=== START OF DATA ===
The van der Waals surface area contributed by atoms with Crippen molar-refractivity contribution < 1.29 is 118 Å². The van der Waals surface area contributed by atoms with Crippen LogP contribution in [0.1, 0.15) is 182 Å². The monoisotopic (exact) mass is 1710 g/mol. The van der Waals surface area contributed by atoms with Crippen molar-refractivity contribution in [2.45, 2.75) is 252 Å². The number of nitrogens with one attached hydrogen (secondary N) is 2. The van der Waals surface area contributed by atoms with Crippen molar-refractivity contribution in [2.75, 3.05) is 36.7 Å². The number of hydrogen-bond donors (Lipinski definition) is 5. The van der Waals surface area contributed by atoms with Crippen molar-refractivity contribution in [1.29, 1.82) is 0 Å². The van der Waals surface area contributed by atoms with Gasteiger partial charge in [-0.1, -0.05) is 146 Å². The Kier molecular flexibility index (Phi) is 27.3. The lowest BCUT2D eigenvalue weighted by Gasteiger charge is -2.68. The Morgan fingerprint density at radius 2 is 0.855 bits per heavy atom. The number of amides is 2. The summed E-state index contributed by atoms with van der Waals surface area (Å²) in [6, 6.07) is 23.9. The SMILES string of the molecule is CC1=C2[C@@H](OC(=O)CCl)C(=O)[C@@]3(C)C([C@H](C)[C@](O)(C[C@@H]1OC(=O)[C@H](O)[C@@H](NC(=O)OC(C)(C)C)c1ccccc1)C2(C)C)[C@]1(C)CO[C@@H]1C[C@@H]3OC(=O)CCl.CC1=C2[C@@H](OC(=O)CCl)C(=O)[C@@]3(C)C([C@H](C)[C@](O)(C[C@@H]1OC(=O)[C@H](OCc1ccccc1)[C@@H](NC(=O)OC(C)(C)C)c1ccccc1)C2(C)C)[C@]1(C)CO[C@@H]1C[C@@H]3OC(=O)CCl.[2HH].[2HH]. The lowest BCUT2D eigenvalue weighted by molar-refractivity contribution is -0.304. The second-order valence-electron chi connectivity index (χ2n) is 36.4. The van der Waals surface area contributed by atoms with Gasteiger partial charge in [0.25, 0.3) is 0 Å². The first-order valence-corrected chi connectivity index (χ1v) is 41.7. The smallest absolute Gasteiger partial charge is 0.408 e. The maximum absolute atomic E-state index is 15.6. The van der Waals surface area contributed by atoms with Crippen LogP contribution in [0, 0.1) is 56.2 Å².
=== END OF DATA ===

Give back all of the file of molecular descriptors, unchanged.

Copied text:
The van der Waals surface area contributed by atoms with Crippen molar-refractivity contribution < 1.29 is 118 Å². The van der Waals surface area contributed by atoms with Crippen LogP contribution in [0.1, 0.15) is 182 Å². The monoisotopic (exact) mass is 1710 g/mol. The van der Waals surface area contributed by atoms with Crippen molar-refractivity contribution in [2.45, 2.75) is 252 Å². The number of nitrogens with one attached hydrogen (secondary N) is 2. The van der Waals surface area contributed by atoms with Crippen molar-refractivity contribution in [2.75, 3.05) is 36.7 Å². The number of hydrogen-bond donors (Lipinski definition) is 5. The van der Waals surface area contributed by atoms with Crippen molar-refractivity contribution in [1.29, 1.82) is 0 Å². The van der Waals surface area contributed by atoms with Gasteiger partial charge in [-0.1, -0.05) is 146 Å². The Kier molecular flexibility index (Phi) is 27.3. The lowest BCUT2D eigenvalue weighted by Gasteiger charge is -2.68. The Morgan fingerprint density at radius 2 is 0.855 bits per heavy atom. The number of amides is 2. The summed E-state index contributed by atoms with van der Waals surface area (Å²) in [6, 6.07) is 23.9. The SMILES string of the molecule is CC1=C2[C@@H](OC(=O)CCl)C(=O)[C@@]3(C)C([C@H](C)[C@](O)(C[C@@H]1OC(=O)[C@H](O)[C@@H](NC(=O)OC(C)(C)C)c1ccccc1)C2(C)C)[C@]1(C)CO[C@@H]1C[C@@H]3OC(=O)CCl.CC1=C2[C@@H](OC(=O)CCl)C(=O)[C@@]3(C)C([C@H](C)[C@](O)(C[C@@H]1OC(=O)[C@H](OCc1ccccc1)[C@@H](NC(=O)OC(C)(C)C)c1ccccc1)C2(C)C)[C@]1(C)CO[C@@H]1C[C@@H]3OC(=O)CCl.[2HH].[2HH]. The lowest BCUT2D eigenvalue weighted by molar-refractivity contribution is -0.304. The second-order valence-electron chi connectivity index (χ2n) is 36.4. The van der Waals surface area contributed by atoms with Gasteiger partial charge in [0.25, 0.3) is 0 Å². The first-order valence-corrected chi connectivity index (χ1v) is 41.7. The smallest absolute Gasteiger partial charge is 0.408 e. The maximum absolute atomic E-state index is 15.6. The van der Waals surface area contributed by atoms with Crippen LogP contribution in [0, 0.1) is 56.2 Å².